They are active citizens with busy lives. They view government as an attempt to solve problems, not a war between special interests or an hate-fueled ideological debate camp. And too often they are ignored.
Stewart's rally recognizes that there is an opportunity here -- a massive unmet market between the 15 percent of Americans who call themselves conservative Republicans and the 11 percent of Americans who describe themselves as liberal Democrats.
The conventional wisdom media strategy depends on appeals to narrow but intense niche audiences -- frequently using conflict, tension, fear and resentment.
The political extension of that approach is the low-turnout closed partisan primaries that get flooded with out-of-state activist money and nominate a Christine O'Donnell in Delaware or kick out Mayor Adrian Fenty in Washington without ever giving independents or members of the opposite party a chance to vote. All this will seem absurd one day, but right now it's the status quo.
Our country is being polarized for political, partisan and personal profit. And it's time for the center to push back.
Unconnected but not unrelated to the Stewart rally is another sign that the center is starting to strike back -- independent New York City Mayor Mike Bloomberg is supporting centrist candidates on both sides of the aisle, a mind-blowing idea in the "your team vs. mine" world of Washington.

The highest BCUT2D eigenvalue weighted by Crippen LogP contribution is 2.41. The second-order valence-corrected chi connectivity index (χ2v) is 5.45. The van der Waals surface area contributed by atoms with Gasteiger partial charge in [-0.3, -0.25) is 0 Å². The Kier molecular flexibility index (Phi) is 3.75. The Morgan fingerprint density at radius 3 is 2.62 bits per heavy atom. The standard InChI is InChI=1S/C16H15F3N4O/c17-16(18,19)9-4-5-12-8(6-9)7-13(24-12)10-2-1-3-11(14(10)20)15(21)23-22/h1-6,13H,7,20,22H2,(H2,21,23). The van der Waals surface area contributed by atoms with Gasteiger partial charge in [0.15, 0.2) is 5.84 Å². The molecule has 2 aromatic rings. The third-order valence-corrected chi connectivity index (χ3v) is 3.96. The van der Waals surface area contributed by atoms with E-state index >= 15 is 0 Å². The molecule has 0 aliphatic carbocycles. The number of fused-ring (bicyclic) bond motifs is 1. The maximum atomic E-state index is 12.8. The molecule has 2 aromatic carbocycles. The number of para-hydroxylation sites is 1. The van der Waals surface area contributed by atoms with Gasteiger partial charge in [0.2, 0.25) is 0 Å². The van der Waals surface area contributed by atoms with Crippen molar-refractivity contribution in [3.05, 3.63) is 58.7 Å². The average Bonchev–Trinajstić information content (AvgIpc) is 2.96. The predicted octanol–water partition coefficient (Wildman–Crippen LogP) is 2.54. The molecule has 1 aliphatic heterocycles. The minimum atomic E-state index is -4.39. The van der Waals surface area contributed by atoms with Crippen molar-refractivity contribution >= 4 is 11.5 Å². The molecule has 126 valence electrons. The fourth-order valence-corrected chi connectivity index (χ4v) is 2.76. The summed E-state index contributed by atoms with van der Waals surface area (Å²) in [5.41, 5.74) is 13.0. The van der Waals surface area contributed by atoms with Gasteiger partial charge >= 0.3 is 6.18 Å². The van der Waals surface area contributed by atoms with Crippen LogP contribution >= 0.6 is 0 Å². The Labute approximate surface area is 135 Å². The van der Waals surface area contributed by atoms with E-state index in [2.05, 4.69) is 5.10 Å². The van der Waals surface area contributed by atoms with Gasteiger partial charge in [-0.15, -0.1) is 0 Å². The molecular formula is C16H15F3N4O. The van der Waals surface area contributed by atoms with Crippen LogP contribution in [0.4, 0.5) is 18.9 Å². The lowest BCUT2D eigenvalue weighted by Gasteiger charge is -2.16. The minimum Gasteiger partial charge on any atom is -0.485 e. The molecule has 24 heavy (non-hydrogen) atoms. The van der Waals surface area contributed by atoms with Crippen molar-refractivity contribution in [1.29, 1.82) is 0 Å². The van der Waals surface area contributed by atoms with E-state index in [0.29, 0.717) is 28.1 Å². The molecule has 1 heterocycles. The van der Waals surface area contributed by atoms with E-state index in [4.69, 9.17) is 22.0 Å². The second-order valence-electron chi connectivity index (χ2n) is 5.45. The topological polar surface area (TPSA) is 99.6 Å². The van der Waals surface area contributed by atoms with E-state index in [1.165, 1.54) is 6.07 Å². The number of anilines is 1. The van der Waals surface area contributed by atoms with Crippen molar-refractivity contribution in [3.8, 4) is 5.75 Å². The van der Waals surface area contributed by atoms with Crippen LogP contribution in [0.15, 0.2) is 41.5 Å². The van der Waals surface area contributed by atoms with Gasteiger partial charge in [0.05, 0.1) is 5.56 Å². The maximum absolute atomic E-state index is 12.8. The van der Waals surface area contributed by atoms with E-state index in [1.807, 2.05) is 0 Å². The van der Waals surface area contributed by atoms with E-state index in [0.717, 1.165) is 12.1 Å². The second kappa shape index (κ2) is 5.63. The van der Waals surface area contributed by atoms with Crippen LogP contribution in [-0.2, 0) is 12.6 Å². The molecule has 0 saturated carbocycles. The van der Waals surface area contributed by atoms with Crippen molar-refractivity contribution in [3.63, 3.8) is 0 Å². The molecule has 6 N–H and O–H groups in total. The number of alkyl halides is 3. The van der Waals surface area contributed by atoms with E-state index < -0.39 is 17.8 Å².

But of course that centrist approach is how most Americans think -- they try to vote for the person, not the party.
And they understand that the two parties have increasingly become obstacles to the open functioning of democracy. That's why 40 percent of Americans have declared their independence from the two parties, creating the largest and fastest-growing segment of the electorate, independent voters.
I wrote "Wingnuts" to warn about the rise of extremism in the age of Obama, detailing the way hyperpartisans have hijacked our politics and artificially divided our country. We are now locked in a cycle of incitement that is crippling our ability to unite and solve problems absent a crisis.
It's a long war, with plenty of battles won and lost but Stewart has been sounding the alarm for a while. In my appearance on "The Daily Show" five years ago, I first heard Stewart offer up the ironic battle cry "take to the streets and yell 'be reasonable!' " Now it's time to put that idea into action.
People are already asking whether Stewart's "Restoring Sanity" rally can outdraw Glenn Beck's "Restoring Honor" religious revival on the Washington Mall this summer. It's a proxy for the larger question of whether the centrists will ever care as much as the activist extremes.
Others question why we should take this media event seriously in a high-stakes election season. It matters because we're going to need to draw on this spirit no matter what happens on Election Day.
If humor can help rebalance politics by pointing out the absurdities of what currently passes for debate, it is far better than throwing more red meat into the arena. It's even better if the proponent punches both left and right as a matter of principle, as this rally promises to do.
More examples of independence might be what it takes for the news industry to be trusted again as the honest brokers of American politics.
The opinions expressed in this commentary are solely those of John P. Avlon.